bhavani-nathaih stri-ganarbuda-sahasrair avarudhyamano bhagavatas catur-murter maha-purusasya turiyam tamasim murtim prakrtim atmanah sankarsana-samjnam atma-samadhi-rupena sannidhapyaitad abhigrnan bhava upadhavati.
bhavani-nathaih—by the company of Bhavani; stri-gana—of females; arbuda-sahasraih—by ten billion; avarudhyamanah—always being served; bhagavatah catuh-murteh—the Supreme Personality of Godhead, who is expanded in four; maha-purusasya—of the Supreme Person; turiyam—the fourth expansion; tamasim—related to the mode of ignorance; murtim—the form; prakrtim—as the source; atmanah—of himself (Lord Siva); sankarsana-samjnam—known as Sankarsana; atma-samadhi-rupena—by meditating upon Him in trance; sannidhapya—bringing Him near; etat—this; abhigrnan—clearly chanting; bhavah—Lord Siva; upadhavati—worships.
In Ilavrta-varsa, Lord Siva is always encircled by ten billion maidservants of goddess Durga, who minister to him. The quadruple expansion of the Supreme Lord is composed of Vasudeva, Pradyumna, Aniruddha and Sankarsana. Sankarsana, the fourth expansion, is certainly transcendental, but because his activities of destruction in the material world are in the mode of ignorance, He is known as tamasi, the Lord’s form in the mode of ignorance. Lord Siva knows that Sankarsana is the original cause of his own existence, and thus he always meditates upon Him in trance by chanting the following mantra.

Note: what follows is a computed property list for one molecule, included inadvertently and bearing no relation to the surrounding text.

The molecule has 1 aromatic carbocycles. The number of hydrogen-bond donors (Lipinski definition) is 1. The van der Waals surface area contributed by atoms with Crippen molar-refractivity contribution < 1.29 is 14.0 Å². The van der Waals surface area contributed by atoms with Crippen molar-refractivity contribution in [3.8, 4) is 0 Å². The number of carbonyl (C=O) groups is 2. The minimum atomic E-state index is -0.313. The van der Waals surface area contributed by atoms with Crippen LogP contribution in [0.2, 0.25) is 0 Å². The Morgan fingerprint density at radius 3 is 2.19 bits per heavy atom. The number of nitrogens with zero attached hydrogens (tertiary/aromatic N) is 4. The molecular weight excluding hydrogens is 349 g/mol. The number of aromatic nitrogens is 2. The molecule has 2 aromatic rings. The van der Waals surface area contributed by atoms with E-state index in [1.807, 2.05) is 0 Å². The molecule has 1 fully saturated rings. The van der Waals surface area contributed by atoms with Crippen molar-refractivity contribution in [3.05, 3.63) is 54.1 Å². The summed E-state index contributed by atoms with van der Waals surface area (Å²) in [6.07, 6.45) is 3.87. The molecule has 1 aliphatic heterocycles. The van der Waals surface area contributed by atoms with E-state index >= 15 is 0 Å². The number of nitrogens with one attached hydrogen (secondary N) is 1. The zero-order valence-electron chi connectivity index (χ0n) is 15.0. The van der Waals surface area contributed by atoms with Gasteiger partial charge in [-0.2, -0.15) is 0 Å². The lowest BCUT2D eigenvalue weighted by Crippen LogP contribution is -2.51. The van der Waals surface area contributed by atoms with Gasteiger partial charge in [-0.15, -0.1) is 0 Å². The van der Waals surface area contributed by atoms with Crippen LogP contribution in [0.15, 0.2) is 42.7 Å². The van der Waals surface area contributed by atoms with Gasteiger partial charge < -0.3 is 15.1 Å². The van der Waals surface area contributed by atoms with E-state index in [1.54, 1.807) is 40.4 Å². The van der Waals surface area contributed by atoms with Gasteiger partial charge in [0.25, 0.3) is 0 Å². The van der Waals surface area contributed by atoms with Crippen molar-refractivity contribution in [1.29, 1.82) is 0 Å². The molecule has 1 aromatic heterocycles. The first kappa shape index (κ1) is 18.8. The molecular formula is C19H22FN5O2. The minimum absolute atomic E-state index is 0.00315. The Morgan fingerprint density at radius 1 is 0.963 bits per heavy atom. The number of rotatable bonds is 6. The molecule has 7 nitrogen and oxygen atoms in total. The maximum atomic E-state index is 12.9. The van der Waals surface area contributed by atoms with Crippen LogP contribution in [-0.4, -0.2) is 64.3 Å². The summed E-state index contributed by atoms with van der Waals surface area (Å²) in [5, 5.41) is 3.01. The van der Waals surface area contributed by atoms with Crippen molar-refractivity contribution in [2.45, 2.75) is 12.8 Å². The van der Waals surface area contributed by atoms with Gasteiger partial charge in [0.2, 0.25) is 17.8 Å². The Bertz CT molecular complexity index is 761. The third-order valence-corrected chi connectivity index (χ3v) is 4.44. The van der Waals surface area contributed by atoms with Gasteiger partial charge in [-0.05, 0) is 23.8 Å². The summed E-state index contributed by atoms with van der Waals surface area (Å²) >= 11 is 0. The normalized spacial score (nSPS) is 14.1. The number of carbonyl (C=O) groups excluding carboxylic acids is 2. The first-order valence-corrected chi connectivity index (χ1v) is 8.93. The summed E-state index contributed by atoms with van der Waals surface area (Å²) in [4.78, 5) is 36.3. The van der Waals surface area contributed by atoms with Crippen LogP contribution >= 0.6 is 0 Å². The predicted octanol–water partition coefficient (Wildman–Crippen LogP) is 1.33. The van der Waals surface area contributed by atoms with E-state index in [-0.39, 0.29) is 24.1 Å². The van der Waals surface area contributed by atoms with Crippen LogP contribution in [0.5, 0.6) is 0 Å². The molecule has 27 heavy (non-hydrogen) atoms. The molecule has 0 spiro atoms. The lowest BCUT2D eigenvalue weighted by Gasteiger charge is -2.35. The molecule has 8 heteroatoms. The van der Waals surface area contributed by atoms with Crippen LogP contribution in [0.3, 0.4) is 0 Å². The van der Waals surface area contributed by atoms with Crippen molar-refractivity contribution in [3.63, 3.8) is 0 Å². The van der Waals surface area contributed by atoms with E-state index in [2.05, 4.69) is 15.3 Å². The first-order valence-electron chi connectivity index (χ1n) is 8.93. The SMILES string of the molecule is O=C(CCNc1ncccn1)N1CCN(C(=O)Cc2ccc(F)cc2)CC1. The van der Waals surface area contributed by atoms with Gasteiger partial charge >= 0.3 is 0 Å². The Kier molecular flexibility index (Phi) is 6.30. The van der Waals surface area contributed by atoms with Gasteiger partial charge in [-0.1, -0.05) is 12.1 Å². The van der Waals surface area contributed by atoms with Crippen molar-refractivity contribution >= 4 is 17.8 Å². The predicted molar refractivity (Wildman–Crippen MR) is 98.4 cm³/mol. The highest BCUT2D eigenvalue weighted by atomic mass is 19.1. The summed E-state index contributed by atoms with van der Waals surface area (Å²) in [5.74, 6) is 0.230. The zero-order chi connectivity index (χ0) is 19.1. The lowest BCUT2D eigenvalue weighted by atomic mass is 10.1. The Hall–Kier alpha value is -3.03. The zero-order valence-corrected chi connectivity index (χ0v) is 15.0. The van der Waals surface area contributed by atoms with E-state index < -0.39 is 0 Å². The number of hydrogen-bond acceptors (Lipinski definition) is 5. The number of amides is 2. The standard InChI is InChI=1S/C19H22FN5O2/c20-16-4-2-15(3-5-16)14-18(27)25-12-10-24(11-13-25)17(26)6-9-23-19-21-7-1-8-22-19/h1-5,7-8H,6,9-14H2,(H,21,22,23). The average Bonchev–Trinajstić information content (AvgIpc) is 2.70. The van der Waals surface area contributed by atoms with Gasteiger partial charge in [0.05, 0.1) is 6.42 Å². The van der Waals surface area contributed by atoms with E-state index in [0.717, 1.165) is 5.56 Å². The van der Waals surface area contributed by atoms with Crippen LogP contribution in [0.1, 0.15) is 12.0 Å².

Sometimes we see a picture of Lord Siva engaged in meditation. This verse explains that Lord Siva is always meditating upon Lord Sankarsana in trance. Lord Siva is in charge of the destruction of the material world. Lord Brahma creates the material world, Lord Visnu maintains it, and Lord Siva destroys it. Because destruction is in the mode of ignorance, Lord Siva and his worshipable Deity, Sankarsana, are technically called tamasi. Lord Siva is the incarnation of tamo-guna. Since both Lord Siva and Sankarsana are always enlightened and situated in the transcendental position, they have nothing to do with the modes of material nature—goodness, passion and ignorance—but because their activities involve them with the mode of ignorance, they are sometimes called tamasi.
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